Pubdate: Mon, 27 Oct 2003
Source: Sidelines, The (TN Edu)
Copyright: 2003 Middle Tennessee State University
Author: David Cotton


Speaking of Which

I remember when public service announcements were innocent. They provided 
useful advice on what to do if your house was on fire or if you fell off a 
boat. It was good, practical information offered politely without any 
attempt to frighten, shock or intimidate.

These days the public service announcement has taken a dark turn toward the 
absurd with the Office of National Drug Control Policy's anti-marijuana 
campaign, a supposedly youth-oriented campaign that has come to dominate 
the agency's agenda. For more than a year, we have been treated to a series 
of ads that ran the gauntlet from the speculative, the ridiculous, to the 
downright dishonest. These ads are expensive and cost the taxpayers at 
least $2 billion.

Here are a few highlights in case you missed them.

There's the one that ran during the Super Bowl that somehow linked 
marijuana and pregnancy. Depending on the couple, that may be an advantage.

There is the one that shows two boys in a den apparently smoking, who find 
a gun that then goes off. This may have been an attempt to squeeze two 
topics into one commercial, since it is a more effective gun control 
statement than anti-marijuana statement.

There is a disturbing one where some kids at a fast food drive-thru hit a 
little girl on her bike with their car. What profound statement accompanies 
such gruesome imagery? Marijuana can slow your reaction time. That's true, 
but so could the food, the radio, cell phones and idiotic banter.

The most realistic one goes for a more subdued approach. In it, a boy 
complains of his older stoner brother whose only addiction affliction is 
being a coach potato.

In a country where sitting around watching TV is viewed as a God-given 
right, this spot doesn't so much denounce marijuana as raise the question 
of why it is illegal in the first place.

The most insidious one was a shameless lie that attempted to blame 
terrorism on marijuana. This kind of ridiculous statement questions not 
just the effectiveness of the government to speak to the nation's youth but 
its moral ability to do so as well. While it would take some time for a 
dollar spent on North American produced marijuana to reach al-Qaeda, it is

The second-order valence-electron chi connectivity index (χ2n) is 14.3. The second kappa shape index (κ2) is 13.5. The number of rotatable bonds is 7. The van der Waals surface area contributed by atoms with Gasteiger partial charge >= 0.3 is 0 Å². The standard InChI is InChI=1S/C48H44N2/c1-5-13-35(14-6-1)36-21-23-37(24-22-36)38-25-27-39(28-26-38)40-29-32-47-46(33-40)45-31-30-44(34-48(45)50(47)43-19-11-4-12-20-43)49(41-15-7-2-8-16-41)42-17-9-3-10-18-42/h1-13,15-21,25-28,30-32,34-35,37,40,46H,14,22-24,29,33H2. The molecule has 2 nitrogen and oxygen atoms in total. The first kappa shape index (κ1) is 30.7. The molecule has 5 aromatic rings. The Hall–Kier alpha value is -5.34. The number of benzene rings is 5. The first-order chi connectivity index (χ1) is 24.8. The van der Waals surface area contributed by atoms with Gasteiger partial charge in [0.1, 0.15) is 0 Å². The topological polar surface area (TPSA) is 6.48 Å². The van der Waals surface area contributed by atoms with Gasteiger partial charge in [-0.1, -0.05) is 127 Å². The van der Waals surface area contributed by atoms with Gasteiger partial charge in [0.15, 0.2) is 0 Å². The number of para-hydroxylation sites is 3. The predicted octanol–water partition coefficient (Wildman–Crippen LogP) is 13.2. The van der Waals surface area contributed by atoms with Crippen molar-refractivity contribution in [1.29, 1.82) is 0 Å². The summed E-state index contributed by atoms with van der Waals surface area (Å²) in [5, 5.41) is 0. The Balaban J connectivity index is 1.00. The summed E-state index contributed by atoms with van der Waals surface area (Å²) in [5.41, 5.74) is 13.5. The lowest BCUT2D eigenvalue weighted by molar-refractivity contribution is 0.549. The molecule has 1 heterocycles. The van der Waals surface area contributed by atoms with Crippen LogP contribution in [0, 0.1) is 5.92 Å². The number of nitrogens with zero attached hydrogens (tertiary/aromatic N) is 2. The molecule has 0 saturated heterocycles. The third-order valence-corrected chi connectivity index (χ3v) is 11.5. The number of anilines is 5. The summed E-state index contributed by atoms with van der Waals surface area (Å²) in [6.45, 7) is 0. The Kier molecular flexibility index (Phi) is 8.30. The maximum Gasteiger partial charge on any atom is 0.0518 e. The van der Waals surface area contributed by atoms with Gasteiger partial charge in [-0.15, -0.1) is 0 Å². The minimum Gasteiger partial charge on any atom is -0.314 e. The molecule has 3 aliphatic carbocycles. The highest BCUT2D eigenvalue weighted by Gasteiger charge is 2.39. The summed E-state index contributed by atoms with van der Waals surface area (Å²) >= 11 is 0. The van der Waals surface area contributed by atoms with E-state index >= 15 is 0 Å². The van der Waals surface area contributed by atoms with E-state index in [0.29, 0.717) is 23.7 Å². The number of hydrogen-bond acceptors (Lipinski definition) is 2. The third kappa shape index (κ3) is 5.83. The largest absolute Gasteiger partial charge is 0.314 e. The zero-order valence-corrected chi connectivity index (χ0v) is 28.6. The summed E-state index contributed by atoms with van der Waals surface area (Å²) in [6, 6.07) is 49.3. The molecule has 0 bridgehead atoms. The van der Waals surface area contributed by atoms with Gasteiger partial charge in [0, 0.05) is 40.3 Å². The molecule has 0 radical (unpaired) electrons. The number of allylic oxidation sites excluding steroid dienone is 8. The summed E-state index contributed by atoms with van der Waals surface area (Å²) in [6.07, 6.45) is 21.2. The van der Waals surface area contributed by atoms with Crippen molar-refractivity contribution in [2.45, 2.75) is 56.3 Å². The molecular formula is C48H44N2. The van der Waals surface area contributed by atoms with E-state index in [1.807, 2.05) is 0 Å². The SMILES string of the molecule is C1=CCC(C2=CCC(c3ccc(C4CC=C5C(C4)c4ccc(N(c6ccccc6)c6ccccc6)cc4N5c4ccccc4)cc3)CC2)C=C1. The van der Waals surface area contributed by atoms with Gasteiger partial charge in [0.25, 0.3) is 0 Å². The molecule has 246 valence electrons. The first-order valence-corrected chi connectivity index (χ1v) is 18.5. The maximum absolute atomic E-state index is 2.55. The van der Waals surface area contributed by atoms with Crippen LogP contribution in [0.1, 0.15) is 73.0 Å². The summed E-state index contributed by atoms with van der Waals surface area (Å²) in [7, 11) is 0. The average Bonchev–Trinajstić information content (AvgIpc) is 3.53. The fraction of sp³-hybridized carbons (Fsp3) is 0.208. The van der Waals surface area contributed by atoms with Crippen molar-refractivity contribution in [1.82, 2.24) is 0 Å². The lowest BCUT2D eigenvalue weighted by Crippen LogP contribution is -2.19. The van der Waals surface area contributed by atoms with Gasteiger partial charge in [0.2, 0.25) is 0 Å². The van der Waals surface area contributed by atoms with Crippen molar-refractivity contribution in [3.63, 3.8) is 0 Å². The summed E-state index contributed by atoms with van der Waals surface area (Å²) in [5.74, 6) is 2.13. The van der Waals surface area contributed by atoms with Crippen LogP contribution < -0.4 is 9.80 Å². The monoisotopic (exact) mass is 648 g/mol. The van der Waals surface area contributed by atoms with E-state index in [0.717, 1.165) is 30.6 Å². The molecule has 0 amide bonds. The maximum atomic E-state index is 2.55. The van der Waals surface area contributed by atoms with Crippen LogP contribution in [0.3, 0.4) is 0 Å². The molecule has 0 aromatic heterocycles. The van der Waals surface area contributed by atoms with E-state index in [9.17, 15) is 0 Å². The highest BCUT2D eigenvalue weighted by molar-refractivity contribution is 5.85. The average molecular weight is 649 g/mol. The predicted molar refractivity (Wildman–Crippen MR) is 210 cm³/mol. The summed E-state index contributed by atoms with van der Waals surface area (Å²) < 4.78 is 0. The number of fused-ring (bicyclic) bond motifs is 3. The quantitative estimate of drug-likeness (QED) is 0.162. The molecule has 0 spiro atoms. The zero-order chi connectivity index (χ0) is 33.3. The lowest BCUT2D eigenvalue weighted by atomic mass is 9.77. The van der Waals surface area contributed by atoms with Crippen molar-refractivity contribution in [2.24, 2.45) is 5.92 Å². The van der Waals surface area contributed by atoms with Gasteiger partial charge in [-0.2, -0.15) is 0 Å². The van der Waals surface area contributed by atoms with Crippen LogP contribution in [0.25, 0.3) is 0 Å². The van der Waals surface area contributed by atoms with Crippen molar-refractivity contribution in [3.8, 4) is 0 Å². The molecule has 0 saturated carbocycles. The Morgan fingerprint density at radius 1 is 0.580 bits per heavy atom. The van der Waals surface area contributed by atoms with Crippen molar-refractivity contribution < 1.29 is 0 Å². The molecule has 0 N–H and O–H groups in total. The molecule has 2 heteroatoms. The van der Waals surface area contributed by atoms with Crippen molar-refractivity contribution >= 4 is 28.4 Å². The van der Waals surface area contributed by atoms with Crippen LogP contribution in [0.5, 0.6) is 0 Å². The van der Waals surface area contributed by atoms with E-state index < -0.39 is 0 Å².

common knowledge that American dollars spent every day on oil and gas, have 
a direct route.

If we are to be concerned with drugs supporting terrorism, we might note 
that the United States, by scattering the Taliban and empowering Afghan 
warlords, has reinvigorated the opium trade. It is a problem the U.S. 
government has, perhaps prudently, chosen to ignore at this time. If any 
drug profits fund terrorism, these would be the ones.

Unless people have stopped getting hooked on heroin and crack, marijuana - 
which has yet to record its first overdose - hardly seems worth all the 
attention. So why all the heavy-handed tactics on such a soft target?

Throughout the country, various states have proposed legislature limiting 
the prohibition of marijuana, most concerning the medical use issue. These 
ads sensationalize the issue in an attempt to discourage intelligent debate 
and to interfere in a state's legislative process.

Now it's nothing new that the federal government is willing to strong-arm 
states into compliance.

However, there is something more sinister about a governmental agency using 
taxpayers' money and questionable material simply to provide for and 
justify its own existence.

A study conducted for the National Institute on Drug Abuse showed the ads 
to have no effect on youth drug use. Even after admitting the lack of 
results, the head of the Office of National Drug Control Policy, John 
Walters, still requested $1.8 billion more from Congress to continue the 

There is certainly an argument to be made that any money spent on this type 
of advertising is a waste, but I don't necessarily have a problem with the 
government offering a little helpful advice now and then. Just make sure 
the info is practical, not politically tainted and, most importantly, honest.

Don't destroy the ad's credibility with groundless claims. Instead, present 
the very real and serious dangers out there. If you're ever on fire, 
remember to stop, drop and roll.

Now there's a public service announcement you can use.
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MAP posted-by: Keith Brilhart